Other notable things: Abusive anti-abortion protestor holding up baby cloths and shouting at some poor woman. A car spewing white smoke on Page, some dude walking on Delmar – in the road – and right in my bike path (which gave me a bad feeling) and toward me but I swerved around him. I thought I would have to give him a bike kick.

Engine Co 26

Engine Co. 26

Engine Co 26 / American Timber Company

This was a very early drawing. It was done on a Sunday evening in mid/late June of 2014. The structure is located on the corner of N. 2nd St and Madison St in the Near North Riverfront industrial/warehouse district. Most of the buildings around this are taller warehouses built between 1896 and 1919. When this was built it was a fire station – and probably one of the oldest still standing and is a bit older than the buildings surrounding it. I don’t have an exact date but I would put it at being built after 1876 and before 1892. In 1876 this corner was a stone quarry. I wonder if that stone used on the station was from that same quarry. That’s a cool bit of information.

Click here for a map of this corner in 1876
Click here for a map of this corner in 1892

What drew me to this was how it contrasted with the surrounding buildings, the large Romanesque arches, the corner turret, the stone and brick work and the ornamentation above the second story windows.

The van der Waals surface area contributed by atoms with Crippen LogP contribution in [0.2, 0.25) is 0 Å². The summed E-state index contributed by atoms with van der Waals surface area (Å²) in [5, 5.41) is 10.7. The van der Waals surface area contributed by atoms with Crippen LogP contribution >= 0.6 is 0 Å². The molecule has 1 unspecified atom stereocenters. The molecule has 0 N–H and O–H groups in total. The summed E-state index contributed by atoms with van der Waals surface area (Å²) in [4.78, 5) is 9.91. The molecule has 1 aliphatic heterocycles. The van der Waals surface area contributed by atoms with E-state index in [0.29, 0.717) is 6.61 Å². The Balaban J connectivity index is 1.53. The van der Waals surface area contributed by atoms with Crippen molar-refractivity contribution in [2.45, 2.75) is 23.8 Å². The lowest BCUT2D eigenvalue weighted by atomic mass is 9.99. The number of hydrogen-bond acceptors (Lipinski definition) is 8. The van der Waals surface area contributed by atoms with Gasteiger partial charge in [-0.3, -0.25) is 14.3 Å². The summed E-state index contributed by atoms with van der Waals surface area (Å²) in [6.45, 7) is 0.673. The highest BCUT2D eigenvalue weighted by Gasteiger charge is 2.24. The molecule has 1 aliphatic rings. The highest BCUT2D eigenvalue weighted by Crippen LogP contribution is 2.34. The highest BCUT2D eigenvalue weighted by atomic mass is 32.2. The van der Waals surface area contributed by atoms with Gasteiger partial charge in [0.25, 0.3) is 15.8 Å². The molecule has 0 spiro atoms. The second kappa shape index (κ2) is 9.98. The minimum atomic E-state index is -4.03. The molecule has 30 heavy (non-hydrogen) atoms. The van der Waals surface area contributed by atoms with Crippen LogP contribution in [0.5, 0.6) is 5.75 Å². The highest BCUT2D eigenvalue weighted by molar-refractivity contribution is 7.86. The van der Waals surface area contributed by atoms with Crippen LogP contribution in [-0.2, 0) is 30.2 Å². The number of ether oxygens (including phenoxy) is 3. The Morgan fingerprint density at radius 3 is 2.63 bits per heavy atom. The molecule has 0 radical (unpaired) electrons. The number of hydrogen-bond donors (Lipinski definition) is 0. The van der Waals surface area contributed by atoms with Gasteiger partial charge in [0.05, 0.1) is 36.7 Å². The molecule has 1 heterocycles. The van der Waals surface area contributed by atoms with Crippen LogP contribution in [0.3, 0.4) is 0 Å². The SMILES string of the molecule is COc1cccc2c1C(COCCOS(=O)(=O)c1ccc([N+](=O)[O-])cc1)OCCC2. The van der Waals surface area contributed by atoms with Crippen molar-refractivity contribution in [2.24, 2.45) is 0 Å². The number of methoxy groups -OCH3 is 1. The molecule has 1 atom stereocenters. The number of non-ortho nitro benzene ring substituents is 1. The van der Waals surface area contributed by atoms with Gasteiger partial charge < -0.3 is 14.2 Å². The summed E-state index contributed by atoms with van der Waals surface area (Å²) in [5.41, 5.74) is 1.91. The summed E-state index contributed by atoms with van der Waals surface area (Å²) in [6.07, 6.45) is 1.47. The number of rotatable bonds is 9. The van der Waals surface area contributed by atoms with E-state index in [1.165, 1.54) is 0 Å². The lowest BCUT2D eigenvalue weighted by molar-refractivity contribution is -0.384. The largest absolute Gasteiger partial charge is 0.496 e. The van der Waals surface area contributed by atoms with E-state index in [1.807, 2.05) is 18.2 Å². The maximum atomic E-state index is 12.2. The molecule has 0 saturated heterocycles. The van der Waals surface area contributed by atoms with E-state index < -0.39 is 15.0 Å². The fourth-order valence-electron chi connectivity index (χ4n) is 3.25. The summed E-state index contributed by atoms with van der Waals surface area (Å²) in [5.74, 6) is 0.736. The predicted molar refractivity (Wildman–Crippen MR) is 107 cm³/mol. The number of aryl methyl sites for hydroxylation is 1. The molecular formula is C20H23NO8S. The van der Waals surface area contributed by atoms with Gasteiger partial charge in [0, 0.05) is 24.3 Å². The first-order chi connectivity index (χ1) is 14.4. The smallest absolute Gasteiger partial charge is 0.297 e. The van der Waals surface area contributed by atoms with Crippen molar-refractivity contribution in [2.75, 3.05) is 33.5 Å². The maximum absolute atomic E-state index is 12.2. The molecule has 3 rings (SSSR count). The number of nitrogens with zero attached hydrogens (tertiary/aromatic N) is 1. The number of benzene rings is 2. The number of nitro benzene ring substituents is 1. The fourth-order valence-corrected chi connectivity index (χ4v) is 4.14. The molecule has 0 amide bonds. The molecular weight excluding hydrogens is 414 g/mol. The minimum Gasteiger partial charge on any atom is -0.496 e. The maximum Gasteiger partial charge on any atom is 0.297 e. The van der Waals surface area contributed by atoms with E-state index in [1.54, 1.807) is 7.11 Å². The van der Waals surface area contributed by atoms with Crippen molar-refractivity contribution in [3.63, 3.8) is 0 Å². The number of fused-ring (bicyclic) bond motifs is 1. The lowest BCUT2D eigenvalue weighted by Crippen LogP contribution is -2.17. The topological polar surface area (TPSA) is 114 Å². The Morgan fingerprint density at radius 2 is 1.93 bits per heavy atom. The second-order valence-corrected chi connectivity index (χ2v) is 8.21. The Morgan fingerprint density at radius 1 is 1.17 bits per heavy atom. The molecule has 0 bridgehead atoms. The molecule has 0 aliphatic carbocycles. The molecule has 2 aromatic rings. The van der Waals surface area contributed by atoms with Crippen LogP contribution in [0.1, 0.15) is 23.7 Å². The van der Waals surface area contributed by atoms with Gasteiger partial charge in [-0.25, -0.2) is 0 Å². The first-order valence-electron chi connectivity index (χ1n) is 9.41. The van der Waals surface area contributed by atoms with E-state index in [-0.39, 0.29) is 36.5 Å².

Engine Company 26

Engine Company 26

Blue Windows - Demolished

Blue Windows – Demolished

Fire Escape

Fire Escape

Blue Doors

Blue Doors

Spiral Fire Escape

Spiral Fire Escape

Loading Docks

Loading Docks

Under the Elevated

2307 North 9th Street – Modern Screw Products

Modern Screw Products

This graphite drawing was done on June 28th, 2014. I specifically remember it is in the evening and it was quite sunny and hot – like a typical St. Louis summer day. The area was pretty quiet and the only people I saw were a couple cyclists that were probably doing the Riverfront Trail. Also a man passed on foot and looked at my drawing and then proceeded to ask for money. Whenever I go out and do my drawings I don’t carry cash (I rarely carry cash in general) so I had to decline his request. He went on his way.